"Being with" Bipolar disorder
Reynolds, J. Karen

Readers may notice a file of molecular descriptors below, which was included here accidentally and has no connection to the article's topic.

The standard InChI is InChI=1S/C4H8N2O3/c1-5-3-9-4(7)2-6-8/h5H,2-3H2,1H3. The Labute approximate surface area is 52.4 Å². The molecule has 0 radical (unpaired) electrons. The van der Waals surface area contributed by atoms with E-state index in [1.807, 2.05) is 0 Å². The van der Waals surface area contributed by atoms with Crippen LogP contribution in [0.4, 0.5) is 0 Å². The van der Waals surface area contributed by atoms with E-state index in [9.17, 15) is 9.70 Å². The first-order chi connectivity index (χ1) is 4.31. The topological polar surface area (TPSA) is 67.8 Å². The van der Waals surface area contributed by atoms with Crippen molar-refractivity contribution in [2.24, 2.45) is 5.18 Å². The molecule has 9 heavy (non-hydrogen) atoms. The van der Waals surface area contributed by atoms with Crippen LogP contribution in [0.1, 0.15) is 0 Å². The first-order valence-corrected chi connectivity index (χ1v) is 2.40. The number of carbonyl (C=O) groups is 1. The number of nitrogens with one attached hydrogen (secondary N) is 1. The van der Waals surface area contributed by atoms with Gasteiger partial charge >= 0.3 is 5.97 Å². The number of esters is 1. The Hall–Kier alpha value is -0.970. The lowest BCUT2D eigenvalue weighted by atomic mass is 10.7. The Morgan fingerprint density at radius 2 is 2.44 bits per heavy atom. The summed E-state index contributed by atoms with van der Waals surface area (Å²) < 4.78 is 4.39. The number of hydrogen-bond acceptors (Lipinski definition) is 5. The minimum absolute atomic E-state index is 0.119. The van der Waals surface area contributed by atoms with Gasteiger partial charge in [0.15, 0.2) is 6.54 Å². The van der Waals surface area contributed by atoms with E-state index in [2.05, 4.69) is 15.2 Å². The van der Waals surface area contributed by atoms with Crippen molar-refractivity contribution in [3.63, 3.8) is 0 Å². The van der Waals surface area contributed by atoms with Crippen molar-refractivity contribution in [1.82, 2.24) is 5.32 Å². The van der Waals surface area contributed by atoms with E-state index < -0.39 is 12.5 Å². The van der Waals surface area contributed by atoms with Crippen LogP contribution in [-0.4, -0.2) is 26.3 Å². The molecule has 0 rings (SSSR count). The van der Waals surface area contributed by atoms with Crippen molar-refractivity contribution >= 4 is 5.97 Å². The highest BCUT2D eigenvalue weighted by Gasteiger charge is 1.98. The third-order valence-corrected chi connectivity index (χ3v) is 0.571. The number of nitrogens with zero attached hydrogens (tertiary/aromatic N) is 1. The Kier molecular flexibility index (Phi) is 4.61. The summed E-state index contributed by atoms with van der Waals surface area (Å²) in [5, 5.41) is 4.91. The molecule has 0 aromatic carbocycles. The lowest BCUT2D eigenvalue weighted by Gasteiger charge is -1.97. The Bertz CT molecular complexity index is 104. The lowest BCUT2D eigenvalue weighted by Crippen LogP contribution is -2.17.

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In this paper, I explore the impact of bipolar disorder on the experiences of two groups of postsecondary students. I theorize that Bourdieu’s (1986) theory of forms of capital provides a lens for understanding how these students negotiate social, cultural, institutional, and symbolic forms of capital in their daily academic lives. I analyze the studies using a constant comparative method often used in research employing ethnographic techniques. The findings examine students’ concerns around learning and achievement within university settings and the debilitating effects of stigma on individuals identified with bipolar disorder. In doing so, the findings reinforce Bourdieu’s theory of capital, because students require relevant support to increase their access to capital in terms of educational certification, employment, finances, and membership in valued groups. However, Bourdieu’s theory has significant limitations. For the bipolar students in these studies, a form of intrapersonal capital, or personal power, was needed to take responsibility for their education and lives, and to positively influence those around them. The implications suggest that instructors in higher education need to accept students with bipolar disorders, while students with bipolar disorders need to reach out to instructors and share their needs.
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